Mr. Azeez, 49, and his colleagues are taxi operators. But like others at the taxi park located around the Central Business District, CBD, Ikeja, their business has been disrupted by the activities of Uber operators.
Uber is an internet-enabled, relatively stress-free transportation system that allows passengers order for cabs wherever they are at fairly cheaper cost. The system, which started around 2014, has been widely accepted by internet-savvy Nigerians who prefer it for comfort and safety purposes.
“Ah, Uber people have spoilt business for us; I must confess,” said a disgruntled Mr. Azeez, when probed by PREMIUM TIMES.
“To be frank, I didn’t make a kobo yesterday. These days, in a whole week, you may not get N5,000…which wasn’t the situation before now,” he lamented.
When asked to give a rough estimate of how much he used to make daily before the alleged ‘disruption’ by Uber drivers, the Ogun State-born taxi driver said he couldn’t give an exact estimate.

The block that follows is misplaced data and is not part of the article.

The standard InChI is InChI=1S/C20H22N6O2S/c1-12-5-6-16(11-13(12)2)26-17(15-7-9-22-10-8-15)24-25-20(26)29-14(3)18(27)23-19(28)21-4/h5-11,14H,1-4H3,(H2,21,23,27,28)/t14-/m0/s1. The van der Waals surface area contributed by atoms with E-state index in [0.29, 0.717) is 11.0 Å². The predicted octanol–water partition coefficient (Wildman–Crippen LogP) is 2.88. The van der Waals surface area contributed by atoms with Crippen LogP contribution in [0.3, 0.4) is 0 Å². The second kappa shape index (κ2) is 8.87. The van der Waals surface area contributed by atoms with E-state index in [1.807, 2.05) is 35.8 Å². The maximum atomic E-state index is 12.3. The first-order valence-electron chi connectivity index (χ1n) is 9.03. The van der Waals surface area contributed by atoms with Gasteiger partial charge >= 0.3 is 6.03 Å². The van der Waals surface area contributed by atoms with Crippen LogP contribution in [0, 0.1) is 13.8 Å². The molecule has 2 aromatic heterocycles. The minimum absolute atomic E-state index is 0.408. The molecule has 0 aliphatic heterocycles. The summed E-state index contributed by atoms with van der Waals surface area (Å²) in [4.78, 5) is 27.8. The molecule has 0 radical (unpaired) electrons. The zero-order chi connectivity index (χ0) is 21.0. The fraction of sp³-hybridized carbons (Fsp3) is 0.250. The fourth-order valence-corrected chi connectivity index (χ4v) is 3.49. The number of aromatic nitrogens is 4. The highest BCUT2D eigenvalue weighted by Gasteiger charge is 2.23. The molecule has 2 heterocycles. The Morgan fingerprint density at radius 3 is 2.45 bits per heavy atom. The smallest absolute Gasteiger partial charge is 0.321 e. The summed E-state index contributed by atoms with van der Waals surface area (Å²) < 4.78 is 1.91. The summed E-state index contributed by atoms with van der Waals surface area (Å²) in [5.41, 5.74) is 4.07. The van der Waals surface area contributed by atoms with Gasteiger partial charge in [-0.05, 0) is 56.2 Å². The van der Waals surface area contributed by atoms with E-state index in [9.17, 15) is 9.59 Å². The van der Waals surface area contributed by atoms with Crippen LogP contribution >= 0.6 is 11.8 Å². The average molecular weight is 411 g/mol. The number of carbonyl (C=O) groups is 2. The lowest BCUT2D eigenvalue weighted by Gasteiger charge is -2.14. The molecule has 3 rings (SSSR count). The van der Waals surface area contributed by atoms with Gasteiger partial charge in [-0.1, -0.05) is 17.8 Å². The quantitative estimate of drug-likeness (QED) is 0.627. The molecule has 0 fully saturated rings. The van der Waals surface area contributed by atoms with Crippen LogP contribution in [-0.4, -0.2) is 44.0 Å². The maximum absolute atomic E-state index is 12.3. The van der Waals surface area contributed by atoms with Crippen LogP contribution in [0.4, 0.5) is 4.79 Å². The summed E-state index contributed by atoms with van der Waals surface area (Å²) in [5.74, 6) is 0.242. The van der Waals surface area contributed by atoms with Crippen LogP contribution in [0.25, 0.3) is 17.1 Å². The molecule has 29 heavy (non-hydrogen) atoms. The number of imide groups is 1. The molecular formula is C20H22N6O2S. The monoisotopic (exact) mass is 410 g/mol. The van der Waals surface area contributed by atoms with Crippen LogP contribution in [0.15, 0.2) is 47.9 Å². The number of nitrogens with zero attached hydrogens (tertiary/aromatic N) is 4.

“But I know we make something in the region of ten-thousand plus daily on the average,” he said.
“But as I speak to you, if you make N5,000, you must thank your stars. You, too, must have noticed it from the atmosphere here… imagine how everywhere appears deserted.”
Mr. Azeez’s position was corroborated by another Taxi operator at the Ikeja CBD, Hassan Murphy.
Mr. Murphy, 43, explained that the activities of Uber drivers have been a source of sorrow for them as they no longer get patronage like they did in the past.
“If you notice, there are many taxis on ground here and their owners aren’t here. They’ve all gone home out of anger,” he said.
“Many of them have been here for hours without seeing any passenger; they had to go.”
Mr. Murphy, who claimed to have built a house from his taxi transport business, also lamented that the development has taken a toll on his responsibilities among family members and at the home front.
“These days, people I used to give N20,000 in the past would count themselves lucky if I give them N3,000.
“It has become so bad here in this park that in a whole week, it may not get to your turn to pick up passengers,” he said.
“That’s apart from the fact that we pay dues too. They tax us N200 daily and N1,000 weekly, despite the poor patronage.”